By Nigel Smith
THOSE Two Weeks, presented by Naughty Corner Productions at Unity Theatre, wins on three counts. To begin with there’s a great script from Ian Salmon and wonderful ensemble and individual performances from the cast under Mike Dickinson’s splendidly paced direction. But, in addition to these, is a very clever selling tactic that starts the storytelling happening in the audience’s minds before the play even begins: This is not a play about Hillsborough, we’re told, it’s about before.
After a tantalising prologue direct to the audience, the lights come up on Joseph Miller, sitting on the sofa in the family’s 1980s style sitting room reading a book and listening to music. He’s interrupted by his brother Peter and we learn that it’s April 1st, then swiftly build a picture of the playful rivalry between these two siblings, who are both very alike and very different. Already, at this stage, the quality of the text is apparent, with every word feeling perfectly placed. As we’re introduced to other members of the family it’s impossible not to be impressed by the extraordinarily well observed dialogue; there’s an almost musical flow to the writing, with its layering of lines over one another, all negotiated with great skill and timing.
Today is going to be awkward because Joseph’s new girlfriend Sue is coming to visit, which means salad for tea. His father, David is relieved to find that there is a girlfriend (he’d begun to suspect his son was ‘batting for the other side’) but less enthusiastic when it’s revealed that she’s an Evertonian, while the entire Miller family are staunch LFC supporters. There is talk of today’s match and hopes of getting tickets for the FA cup semi-final in a fortnight’s time, and from this point on there’s one enormous elephant in the room which none of the family are aware of.
There’s a second elephant, however, which does become very apparent, as Joseph and Peter’s sister Jacquie unburdens a secret to Sue. Its subsequent revelation to the family rocks their foundations and threatens to tear them apart.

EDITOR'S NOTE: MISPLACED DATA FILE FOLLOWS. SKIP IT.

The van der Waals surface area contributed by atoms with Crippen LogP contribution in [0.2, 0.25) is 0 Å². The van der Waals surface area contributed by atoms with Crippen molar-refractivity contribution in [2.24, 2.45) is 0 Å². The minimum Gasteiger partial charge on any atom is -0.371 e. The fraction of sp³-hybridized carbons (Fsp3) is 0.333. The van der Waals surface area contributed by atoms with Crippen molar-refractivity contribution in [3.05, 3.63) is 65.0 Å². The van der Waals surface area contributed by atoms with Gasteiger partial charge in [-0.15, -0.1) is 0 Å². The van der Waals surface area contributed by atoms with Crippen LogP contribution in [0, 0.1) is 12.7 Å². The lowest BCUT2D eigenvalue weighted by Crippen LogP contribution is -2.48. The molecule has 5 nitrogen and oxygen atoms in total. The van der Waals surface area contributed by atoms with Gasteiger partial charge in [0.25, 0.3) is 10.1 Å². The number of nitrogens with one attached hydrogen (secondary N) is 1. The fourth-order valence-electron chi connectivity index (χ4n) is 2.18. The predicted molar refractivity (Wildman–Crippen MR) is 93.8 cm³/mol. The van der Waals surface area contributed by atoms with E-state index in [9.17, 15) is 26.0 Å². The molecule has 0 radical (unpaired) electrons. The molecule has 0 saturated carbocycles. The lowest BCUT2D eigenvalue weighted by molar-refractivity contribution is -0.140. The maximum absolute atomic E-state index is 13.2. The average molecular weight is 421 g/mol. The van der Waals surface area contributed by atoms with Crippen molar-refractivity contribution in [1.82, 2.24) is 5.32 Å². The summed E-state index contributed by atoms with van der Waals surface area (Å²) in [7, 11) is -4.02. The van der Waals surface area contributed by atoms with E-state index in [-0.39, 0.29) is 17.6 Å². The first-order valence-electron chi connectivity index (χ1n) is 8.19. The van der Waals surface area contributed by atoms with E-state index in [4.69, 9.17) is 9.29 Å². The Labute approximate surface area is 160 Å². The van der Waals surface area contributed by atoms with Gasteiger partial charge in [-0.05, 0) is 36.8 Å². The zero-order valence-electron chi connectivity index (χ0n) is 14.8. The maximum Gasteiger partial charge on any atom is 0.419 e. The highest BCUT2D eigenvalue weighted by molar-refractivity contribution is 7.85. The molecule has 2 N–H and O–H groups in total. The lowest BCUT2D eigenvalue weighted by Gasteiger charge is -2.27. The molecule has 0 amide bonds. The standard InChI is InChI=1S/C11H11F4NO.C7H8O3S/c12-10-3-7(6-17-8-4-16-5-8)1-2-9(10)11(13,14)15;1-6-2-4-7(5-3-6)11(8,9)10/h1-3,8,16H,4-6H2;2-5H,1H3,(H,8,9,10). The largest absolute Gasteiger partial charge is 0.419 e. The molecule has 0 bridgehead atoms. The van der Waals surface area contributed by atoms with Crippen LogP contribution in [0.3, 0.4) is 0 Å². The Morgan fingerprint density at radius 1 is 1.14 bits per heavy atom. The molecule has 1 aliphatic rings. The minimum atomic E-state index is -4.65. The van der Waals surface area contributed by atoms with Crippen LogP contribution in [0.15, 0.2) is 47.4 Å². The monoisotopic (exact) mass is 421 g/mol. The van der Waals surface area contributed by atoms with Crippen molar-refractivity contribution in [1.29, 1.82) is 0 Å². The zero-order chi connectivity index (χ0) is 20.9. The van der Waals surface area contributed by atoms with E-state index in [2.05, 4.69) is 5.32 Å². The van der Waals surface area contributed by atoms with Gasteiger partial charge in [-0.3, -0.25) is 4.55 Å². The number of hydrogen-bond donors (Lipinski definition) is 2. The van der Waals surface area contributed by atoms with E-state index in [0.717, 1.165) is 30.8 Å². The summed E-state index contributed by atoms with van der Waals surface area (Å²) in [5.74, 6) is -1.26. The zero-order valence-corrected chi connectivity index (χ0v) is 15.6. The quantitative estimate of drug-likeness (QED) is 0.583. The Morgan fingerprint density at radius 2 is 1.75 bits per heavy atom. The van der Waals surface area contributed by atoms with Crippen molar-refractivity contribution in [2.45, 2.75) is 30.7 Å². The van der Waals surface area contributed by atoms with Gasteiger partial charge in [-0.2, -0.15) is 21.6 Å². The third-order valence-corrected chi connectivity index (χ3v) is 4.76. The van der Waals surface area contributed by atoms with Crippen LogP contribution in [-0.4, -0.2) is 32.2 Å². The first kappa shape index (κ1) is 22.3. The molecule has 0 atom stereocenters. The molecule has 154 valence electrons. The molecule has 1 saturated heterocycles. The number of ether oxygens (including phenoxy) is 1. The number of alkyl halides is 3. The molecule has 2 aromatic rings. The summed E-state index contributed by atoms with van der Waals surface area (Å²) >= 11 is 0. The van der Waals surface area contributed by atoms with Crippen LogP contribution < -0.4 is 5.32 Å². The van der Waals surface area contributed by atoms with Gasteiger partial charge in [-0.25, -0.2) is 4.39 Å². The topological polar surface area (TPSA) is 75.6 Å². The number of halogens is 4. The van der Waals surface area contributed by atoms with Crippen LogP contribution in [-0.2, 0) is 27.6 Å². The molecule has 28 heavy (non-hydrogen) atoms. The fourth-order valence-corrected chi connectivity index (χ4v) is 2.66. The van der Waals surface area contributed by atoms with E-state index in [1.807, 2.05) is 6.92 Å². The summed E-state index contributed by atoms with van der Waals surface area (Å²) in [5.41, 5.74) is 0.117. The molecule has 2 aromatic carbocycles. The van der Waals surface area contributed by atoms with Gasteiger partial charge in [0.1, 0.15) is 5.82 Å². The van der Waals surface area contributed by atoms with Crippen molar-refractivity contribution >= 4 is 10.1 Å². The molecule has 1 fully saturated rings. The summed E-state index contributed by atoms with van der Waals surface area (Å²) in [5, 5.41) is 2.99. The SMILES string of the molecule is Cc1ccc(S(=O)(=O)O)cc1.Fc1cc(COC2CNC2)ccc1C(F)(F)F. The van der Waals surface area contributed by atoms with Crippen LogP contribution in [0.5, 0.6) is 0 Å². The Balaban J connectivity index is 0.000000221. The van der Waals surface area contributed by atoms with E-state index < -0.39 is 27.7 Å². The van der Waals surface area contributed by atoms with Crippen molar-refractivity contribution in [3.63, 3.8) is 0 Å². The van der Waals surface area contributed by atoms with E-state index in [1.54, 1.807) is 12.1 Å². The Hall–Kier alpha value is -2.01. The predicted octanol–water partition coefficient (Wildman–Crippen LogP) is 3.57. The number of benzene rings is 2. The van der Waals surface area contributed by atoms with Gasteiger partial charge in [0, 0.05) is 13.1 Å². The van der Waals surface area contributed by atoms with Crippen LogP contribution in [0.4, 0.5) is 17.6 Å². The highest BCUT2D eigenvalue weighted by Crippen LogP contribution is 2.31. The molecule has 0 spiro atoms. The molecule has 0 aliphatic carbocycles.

Of course none of the characters are aware of what’s to come at the end of the two weeks that that action spans, but our secret knowledge of the future holds an air of tension over the entire of the rest of the play. On the surface it’s a traditional kitchen sink drama, in which the lives of one family are played out in Spring and Port Wine fashion. However, the framing device opened by the prologue gives the audience a constant sense of everything moving inexorably toward a seismic event that will shake them for completely different reasons. Only at the very end is the frame completed by a matching epilogue, during which it’s difficult to breathe.
There are fine performances from all the cast. James Ledsham and Daniel Cassidy spark off one another tremendously as Joseph and Peter, whilst Katie King is mesmerising as their (understandably) self-obsessed sister Jacqui and Sam Walton is a perfect foil to this as the level-headed incomer Sue. Mike Sanders solidly draws the father, David, imploding emotionally as his life crashes down around him. It’s Jackie Jones who takes top billing here, not only because she’s comes first in the alphabetical cast list, but for her delicately balanced reading of Theresa Miller, a mother whose primary aim is to ensure the safety and happiness of her family, but who almost reaches breaking point doing it.
Last but by no means least is Lisa McMahon – the unnamed woman who opens and closes the piece in a solo spotlight. To explain how she fits into the drama would be to break the spell, but her powerfully gentle delivery of the closing lines is pretty remarkable.
We’ve heard a lot about the events of 15th April 1989, but this depiction of the two weeks before, seen through the eyes of one imagined family, gives us a very different way of viewing the impact. As they say – the play is only about two weeks, but it’s those two weeks.